Most students I asked did not know what they would be doing in their next lesson. I told them always to ask so they could prepare for it beforehand. They started to do this and all said they ‘got far more out of the lesson’ having read about it first. My views on homework are simple: students should choose their own homework whenever possible. Setting the same homework to a class is not very productive. Students who achieve full marks are wasting their time spending it on work they can do. After a lesson the students’ needs will differ. Student A may have understood the first part of the lesson but not the second part. Student B may have understood the second part but not the first part.
So, student A needs to spend his/her homework time ‘getting to grips’ with the second part of the lesson whilst student B needs to spend his/her time ‘getting to grips’ with the first part of the lesson. By doing this each student is maximising his/her time. In addition, a student is more likely to do homework they choose and see the need for.
I am a great believer in independent learning and I put the above ‘homework theory’ into practice in 1998 with my 14 ‘A’ level Chemistry students. The ‘A’ level grades obtained by these 14 Chemistry students in 2000 were: 8 Grade A’s 3 Grade B’s 3 grade C’s I think the results prove the theory works (the same students’ results in ‘less demanding’ subjects were not so good). Parents need educating on homework. They must not assume ‘more homework means more learning’.
This is indeed a glimpse of the future delivered by a 61 year old man who plays Baker Street on his website!
What this illustrates is that students are motivated and more successful by becoming independent learners.
‘The Flipped Classroom’ is a way of using technology to maximise the valuable face-to-face contact time by exploring, supporting and giving further explanations.
In the ‘flipped classroom’ model feedback is almost instant, the student gains motivation from this and progresses faster.
The other important factors in the model are learner motivation is stimulated by social contact and the independence and control fostered.
Juxtapose this style of learning against the traditional rigid system, which only allows everyone to progress at one time and where you have to wait a week for feedback. The student becomes demotivated because there is no time for explanation, except by his friends. Most importantly there is little time for exploration, support for learning and revisiting concepts that have not been understood the first time.
What will these new systems and learning practices look like?
In my opinion the changes will be far reaching.
More content will be available online in new and different learning environments which are more learner centric and which measure progress inside and outside a formal course.
More employers are becoming interested in informal learning and this will become recorded for use in recruitment. This is already being recorded and ‘badged’ by MOOCs and other online course providers but this trend will go further and become more common and useful.
Teachers are likely to be divested of the mundane clerical roles thrust on them now to leave time for them to create exciting new materials to motivate and excite learners.
School timetables will be changed and many lessons could be online and even include streamed video lessons from teachers outside the school, or even the country.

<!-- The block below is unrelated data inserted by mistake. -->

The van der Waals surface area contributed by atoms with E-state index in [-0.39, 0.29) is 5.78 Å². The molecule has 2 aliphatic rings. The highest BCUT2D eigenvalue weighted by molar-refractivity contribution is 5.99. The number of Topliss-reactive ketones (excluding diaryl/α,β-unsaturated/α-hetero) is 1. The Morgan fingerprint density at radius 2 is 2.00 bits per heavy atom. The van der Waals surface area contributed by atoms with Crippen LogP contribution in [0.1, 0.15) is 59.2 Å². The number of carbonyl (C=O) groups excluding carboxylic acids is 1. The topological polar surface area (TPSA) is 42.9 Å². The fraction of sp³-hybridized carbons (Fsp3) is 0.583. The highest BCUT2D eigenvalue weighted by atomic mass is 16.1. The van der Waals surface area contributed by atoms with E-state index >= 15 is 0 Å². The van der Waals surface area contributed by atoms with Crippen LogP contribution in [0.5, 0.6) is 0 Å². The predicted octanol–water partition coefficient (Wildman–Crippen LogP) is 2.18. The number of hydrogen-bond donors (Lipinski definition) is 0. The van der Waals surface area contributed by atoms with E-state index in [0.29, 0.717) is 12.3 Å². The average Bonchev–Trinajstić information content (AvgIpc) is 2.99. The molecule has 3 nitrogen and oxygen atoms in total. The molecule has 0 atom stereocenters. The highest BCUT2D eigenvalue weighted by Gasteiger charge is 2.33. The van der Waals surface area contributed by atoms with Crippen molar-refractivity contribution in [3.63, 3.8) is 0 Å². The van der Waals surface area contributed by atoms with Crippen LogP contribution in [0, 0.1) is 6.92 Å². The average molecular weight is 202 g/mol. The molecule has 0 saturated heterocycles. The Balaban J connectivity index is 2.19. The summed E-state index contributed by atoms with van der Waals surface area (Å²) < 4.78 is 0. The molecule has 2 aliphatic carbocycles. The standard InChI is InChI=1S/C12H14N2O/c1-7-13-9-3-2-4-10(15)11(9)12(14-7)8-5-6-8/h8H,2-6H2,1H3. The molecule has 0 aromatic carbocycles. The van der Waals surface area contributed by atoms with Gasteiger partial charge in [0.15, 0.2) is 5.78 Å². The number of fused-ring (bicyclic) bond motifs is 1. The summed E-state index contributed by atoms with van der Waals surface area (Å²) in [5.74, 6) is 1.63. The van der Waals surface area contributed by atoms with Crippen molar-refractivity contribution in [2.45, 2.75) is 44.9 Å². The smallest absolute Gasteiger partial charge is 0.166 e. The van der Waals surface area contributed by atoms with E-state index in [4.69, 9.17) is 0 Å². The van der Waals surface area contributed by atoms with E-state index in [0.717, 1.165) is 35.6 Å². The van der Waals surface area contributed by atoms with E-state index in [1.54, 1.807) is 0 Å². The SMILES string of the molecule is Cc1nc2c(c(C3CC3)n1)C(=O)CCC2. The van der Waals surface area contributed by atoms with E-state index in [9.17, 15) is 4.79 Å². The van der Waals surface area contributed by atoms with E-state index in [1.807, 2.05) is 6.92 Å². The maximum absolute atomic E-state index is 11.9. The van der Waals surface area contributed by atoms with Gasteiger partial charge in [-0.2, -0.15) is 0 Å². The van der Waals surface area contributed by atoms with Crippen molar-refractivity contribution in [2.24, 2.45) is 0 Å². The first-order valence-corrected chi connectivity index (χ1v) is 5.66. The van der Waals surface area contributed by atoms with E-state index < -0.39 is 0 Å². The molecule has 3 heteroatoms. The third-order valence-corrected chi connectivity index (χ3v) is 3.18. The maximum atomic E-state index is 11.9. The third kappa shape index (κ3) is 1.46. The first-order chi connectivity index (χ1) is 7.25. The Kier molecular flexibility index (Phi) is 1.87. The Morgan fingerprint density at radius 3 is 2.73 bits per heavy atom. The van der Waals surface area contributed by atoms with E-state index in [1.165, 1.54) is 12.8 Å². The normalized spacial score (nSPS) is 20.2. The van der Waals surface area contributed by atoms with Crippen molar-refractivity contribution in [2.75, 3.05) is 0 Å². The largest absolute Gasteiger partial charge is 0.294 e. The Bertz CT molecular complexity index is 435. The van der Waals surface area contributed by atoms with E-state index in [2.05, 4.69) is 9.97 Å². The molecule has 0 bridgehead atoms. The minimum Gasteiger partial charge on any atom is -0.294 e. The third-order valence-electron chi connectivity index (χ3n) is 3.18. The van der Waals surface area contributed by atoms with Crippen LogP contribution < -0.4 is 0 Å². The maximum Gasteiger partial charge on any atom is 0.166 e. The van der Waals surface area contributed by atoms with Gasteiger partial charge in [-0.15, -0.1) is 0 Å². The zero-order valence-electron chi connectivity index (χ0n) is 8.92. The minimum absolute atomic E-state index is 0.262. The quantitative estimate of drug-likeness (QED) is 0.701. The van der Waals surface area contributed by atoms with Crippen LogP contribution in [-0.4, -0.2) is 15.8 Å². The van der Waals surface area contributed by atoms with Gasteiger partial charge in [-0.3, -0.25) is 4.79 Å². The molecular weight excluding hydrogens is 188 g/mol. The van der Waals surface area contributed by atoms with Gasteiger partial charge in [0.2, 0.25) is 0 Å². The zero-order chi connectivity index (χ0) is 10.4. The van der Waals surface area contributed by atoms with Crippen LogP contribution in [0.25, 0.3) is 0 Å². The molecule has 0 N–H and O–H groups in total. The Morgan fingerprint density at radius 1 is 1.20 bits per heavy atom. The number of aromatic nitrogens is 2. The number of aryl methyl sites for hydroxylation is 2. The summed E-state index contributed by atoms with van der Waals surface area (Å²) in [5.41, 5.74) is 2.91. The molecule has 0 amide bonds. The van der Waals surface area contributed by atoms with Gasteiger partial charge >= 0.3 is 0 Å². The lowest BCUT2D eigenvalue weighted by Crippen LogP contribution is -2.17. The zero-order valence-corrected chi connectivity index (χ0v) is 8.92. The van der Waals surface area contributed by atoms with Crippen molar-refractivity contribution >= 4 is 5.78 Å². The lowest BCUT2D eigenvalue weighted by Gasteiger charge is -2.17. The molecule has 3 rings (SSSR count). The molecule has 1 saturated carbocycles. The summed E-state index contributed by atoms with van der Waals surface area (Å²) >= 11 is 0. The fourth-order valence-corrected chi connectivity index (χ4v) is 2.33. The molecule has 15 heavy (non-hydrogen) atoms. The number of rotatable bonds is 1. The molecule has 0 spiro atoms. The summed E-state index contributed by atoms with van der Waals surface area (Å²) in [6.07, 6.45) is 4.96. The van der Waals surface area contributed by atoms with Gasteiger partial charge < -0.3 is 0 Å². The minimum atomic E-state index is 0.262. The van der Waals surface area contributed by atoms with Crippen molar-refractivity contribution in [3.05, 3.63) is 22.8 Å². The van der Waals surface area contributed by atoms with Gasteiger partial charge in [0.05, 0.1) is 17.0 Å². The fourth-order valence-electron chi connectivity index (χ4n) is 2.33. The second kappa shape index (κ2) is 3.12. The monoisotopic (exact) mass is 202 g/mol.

Schools contributions will change to become daytime guardians providing secure places to study whilst parents are at work. They will focus on providing social, cultural and emotional guidance and support and the curriculum will be much wider, freer and less time constrained.
Theoretically a student could choose to study any subject from Astrology to Icelandic Language because the external teaching resource could always be found though e learning.
Special learning needs support will improve as a result of being available online and costs will be reduced as each school will benefit from economies of scale as they will not have to maintain an uneconomical resources for a few students. Instead the cost will be spread efficiently across a larger number of students. Time will be better used and specialists for less common conditions will be available regardless of distance and time.
Ultimately teachers would be doing what they should do best which is creating knowledge and a curiosity for learning, not babysitting and filling in forms.
We are now in the age, not of life-long learning and continual learning, but constant learning. By this I mean that we will, of course learn throughout our lives but we will also learn all the time as and when we need to know something.
Technology, culture and commerce are moving at an ever-faster rate and we must keep up to remain relevant, valuable and employable.
This is the real social and learning style change that education has to accept, understand and facilitate.
So the world has changed, as has our behavior. This year I predict that we will see many of those changes, which have already begun, accelerate and become widely accepted.
We will look back at those historic discussions about whether e learning would ever be accepted or replace classroom learning and wonder why we ever had any doubts!
As teachers and trainers we need to embrace these exciting new opportunities and learn the new way because our students already have!
List of references
1. Peter Drucker 1997
3. E Marketeer Report July 2013, http://www.businessnewsdaily.com/4718-weekly-online-social-media-time.html
4. The Daily Telegraph February 2015, http://www.telegraph.co.uk/technology/internet/9175130/Britons-spend-15-hours-a-week-on-average-on-the-internet-research-finds.html
6. The Pew Research Centre http://www.pewinternet.org/2015/01/09/demographics-of-key-social-networking-platforms-2/
7. The New York Times website, http://www.nytimes.com/2012/11/01/education/technology-is-changing-how-students-learn-teachers-say.html?pagewanted=all
8. The Flipped Classroom, Bill Tucker 2012, http://wardwcom.webstarts.com/uploads/the_flipped_classroom_article.pdf